posted on Sep, 8 2010 @ 09:58 PM
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hmm...bacteria that can give us infinate energy and cost nothing.

I forsee a bullet in the . of some people and this never being heard of again....

post entire findings on the internet or it didn't happen (literally...it will go into the ether very soon otherwise)



posted on Sep, 8 2010 @ 10:56 PM
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reply to post by frozenspark
 



Originally posted by frozenspark
I love hearing about these new scientific findings which seem to disappear after the first wave of articles and never return to spotlight again. Unfortunately I am not excited about this stuff anymore because I know that big oil will root out anything that stands to challenge it.



I know i remember back when i was in high school...those navy scientist came out and proclaimed they discovered a way to do Cold fusion....these were top naval scientist....then like a week later(or there abouts) they recanted their claim....

Buried...put to use in the military...but never the cheap clean fuel the world could use....



posted on Sep, 8 2010 @ 11:58 PM
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reply to post by Kailassa
 


a company by the name of nextgen has been in the process of creating solar paint. main problem is making it last out in the weather.this new breakthrough along with nextgens research really excites me. maybe we can finally build solar panels that dont require lots of energy to create.


edit on 9-9-2010 by TheScale because: (no reason given)



posted on Sep, 9 2010 @ 12:22 AM
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This discovery sounds fantastic. But, like all the other sensational alternative energy methods that I've been hearing about in the past; nothing will come of them. The news about it will one day just stop and we'll never hear of it again.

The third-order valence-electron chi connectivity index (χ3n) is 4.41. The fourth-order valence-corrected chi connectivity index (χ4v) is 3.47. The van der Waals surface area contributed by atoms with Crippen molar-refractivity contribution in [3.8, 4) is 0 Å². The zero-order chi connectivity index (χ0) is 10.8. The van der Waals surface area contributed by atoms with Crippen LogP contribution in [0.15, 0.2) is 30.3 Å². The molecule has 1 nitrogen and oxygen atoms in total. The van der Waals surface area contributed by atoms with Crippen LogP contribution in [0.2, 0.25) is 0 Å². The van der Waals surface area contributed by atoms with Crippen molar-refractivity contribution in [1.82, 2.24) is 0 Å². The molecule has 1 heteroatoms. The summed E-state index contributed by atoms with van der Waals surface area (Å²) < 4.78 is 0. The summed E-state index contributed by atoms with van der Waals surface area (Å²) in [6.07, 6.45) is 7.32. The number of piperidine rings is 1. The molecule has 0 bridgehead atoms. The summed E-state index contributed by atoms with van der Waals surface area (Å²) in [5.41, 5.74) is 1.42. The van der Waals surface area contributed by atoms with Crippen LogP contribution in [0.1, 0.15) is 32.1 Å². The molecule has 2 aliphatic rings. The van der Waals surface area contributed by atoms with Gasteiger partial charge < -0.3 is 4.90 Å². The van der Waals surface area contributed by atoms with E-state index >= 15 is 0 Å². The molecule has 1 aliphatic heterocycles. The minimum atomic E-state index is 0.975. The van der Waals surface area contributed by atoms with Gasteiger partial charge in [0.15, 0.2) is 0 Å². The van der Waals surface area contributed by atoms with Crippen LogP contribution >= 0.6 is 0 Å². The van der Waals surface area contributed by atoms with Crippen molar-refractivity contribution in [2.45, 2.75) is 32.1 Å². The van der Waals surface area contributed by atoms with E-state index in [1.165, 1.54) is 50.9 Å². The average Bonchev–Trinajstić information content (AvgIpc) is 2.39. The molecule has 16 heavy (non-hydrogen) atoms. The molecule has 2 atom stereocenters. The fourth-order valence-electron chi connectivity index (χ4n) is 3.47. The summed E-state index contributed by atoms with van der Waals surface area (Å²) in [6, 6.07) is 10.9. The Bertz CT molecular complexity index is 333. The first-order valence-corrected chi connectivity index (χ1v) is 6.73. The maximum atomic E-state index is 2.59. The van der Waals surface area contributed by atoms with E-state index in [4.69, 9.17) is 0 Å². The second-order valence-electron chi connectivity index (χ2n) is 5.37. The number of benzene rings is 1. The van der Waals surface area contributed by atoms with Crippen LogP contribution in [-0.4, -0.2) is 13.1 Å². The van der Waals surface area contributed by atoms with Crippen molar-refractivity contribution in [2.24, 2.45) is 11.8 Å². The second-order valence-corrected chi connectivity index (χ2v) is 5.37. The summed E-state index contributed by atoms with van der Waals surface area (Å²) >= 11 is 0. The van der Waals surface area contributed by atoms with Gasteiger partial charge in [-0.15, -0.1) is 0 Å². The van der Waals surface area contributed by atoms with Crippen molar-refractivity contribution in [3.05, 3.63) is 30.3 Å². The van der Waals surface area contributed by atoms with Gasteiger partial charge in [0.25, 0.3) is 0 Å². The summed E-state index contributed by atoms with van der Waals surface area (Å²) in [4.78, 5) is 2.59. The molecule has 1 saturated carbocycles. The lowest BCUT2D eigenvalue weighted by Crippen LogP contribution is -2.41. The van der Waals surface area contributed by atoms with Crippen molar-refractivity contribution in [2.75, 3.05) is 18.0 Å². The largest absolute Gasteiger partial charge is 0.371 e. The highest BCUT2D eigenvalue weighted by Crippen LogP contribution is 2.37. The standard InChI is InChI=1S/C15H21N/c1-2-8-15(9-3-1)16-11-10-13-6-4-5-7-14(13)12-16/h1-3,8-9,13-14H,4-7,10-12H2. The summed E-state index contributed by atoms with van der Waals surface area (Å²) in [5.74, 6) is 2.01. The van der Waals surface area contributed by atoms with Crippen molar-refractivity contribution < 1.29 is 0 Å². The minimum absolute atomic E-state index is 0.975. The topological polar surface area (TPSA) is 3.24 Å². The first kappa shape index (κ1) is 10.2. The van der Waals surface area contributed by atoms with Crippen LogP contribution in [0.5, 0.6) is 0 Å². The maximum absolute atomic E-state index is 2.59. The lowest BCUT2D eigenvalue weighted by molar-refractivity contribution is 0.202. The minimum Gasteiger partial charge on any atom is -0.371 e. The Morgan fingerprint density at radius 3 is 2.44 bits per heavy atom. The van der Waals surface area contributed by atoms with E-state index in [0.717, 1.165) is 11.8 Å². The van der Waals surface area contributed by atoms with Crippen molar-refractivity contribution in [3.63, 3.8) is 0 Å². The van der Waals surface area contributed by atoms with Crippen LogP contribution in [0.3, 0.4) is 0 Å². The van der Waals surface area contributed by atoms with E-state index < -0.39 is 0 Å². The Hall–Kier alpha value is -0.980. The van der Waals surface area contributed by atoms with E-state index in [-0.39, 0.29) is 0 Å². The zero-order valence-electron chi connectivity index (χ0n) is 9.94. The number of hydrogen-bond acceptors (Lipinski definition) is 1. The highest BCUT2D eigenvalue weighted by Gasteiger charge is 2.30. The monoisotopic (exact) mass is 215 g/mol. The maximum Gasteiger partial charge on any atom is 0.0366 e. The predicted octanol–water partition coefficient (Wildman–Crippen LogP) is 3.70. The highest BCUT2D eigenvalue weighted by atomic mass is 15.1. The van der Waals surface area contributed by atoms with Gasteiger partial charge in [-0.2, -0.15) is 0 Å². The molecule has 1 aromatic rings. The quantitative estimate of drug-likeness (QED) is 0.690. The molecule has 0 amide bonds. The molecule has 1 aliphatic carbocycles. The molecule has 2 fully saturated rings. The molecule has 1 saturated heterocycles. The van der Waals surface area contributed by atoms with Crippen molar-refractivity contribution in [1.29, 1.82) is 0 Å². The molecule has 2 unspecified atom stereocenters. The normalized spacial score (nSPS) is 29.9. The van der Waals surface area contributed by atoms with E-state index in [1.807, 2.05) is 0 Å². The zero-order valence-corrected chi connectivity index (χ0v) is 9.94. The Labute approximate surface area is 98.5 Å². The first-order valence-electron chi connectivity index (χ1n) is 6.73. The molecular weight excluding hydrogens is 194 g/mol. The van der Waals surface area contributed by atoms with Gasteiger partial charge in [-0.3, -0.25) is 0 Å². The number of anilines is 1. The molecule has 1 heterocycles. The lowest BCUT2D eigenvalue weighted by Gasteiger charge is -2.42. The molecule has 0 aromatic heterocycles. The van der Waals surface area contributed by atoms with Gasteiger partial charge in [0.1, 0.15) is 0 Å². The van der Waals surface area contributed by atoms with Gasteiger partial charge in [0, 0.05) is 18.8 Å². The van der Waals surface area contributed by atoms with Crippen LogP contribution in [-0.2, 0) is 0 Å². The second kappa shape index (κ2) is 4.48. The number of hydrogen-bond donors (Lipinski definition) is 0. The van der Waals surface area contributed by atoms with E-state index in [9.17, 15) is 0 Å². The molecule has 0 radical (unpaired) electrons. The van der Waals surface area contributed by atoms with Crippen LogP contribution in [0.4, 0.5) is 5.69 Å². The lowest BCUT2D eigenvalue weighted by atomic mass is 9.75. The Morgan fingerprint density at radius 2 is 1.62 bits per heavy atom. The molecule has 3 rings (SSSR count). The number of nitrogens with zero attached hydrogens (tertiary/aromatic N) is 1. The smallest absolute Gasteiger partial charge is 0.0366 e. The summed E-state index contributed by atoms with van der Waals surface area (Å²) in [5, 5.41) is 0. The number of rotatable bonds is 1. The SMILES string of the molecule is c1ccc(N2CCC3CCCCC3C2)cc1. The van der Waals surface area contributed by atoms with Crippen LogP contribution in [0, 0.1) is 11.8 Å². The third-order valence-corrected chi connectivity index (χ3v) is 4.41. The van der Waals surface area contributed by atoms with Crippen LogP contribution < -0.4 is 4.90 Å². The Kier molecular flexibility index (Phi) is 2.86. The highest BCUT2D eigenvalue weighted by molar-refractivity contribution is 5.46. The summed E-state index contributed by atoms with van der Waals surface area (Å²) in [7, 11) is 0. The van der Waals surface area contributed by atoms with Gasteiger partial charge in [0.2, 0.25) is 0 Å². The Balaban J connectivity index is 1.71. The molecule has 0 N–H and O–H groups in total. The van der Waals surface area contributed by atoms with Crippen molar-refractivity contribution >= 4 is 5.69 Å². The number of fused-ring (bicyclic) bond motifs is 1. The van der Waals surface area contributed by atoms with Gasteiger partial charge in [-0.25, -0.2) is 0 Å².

Worries me.



posted on Sep, 9 2010 @ 12:45 AM
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-Edrick



posted on Sep, 9 2010 @ 07:25 AM
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If they self replicate, there must be a resource that they are drawing from. I realize it is new found and in it's infancy, but if you cover your house with them it seems they would eat your house in order to keep replicating.

How to shut off the replicating is paramount. I am sure everyone has seen the Borg, they never stop!



posted on Sep, 9 2010 @ 09:50 AM
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reply to post by Tribble
 


The do not really self replicate, they self organize, which is a little different. You would still need to provide the raw materials such as the phospholipids and the carbon nanotubes for them to form into the solar panels.

I do not know how they would react without each other, but I cannot imagine they are prone to dissolving matter to replicate themselves.



posted on Sep, 10 2010 @ 04:56 AM
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reply to post by BomSquad
 


I will follow up on their progress this summer. Seems like a promising discovery.

We are either going to go solar or atomic, oil and coal won't last much longer.



posted on Sep, 10 2010 @ 08:30 AM
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Interesting discovery, but I think solar panels would be good enough if they could get them to 80+% efficiency and for about half the price (will happen in due time im sure)

or we could make this solar paint idea a reality and fix a huge array of problems we face if nations like ours spent $600+ billion a year on science instead of new ways to kill each other.

if everyone had practically free unlimited energy across the earth, standards of living would greatly increase and there wouldnt be many reasons for people to fight anymore.



posted on Sep, 10 2010 @ 12:10 PM
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reply to post by A-Dub
 


I wish I could agree with you, but mankind will always find reasons to fight. Whether over religion, money, land or other perceived advantage or offense, people will always get mad enough to do something stupid over it (usually violence in one form or another). You get enough people like that together, and you can have wars.

I wish it were not so, but it is human nature. It is part of our survival instinct and since we are generally not threatened by mother nature so much anymore, we misdirect this instinct against each other. We begin to perceive social threats to be as dangerous as physical threats and react accordingly.

I am afraid it is going to be that way for the foreseeable future.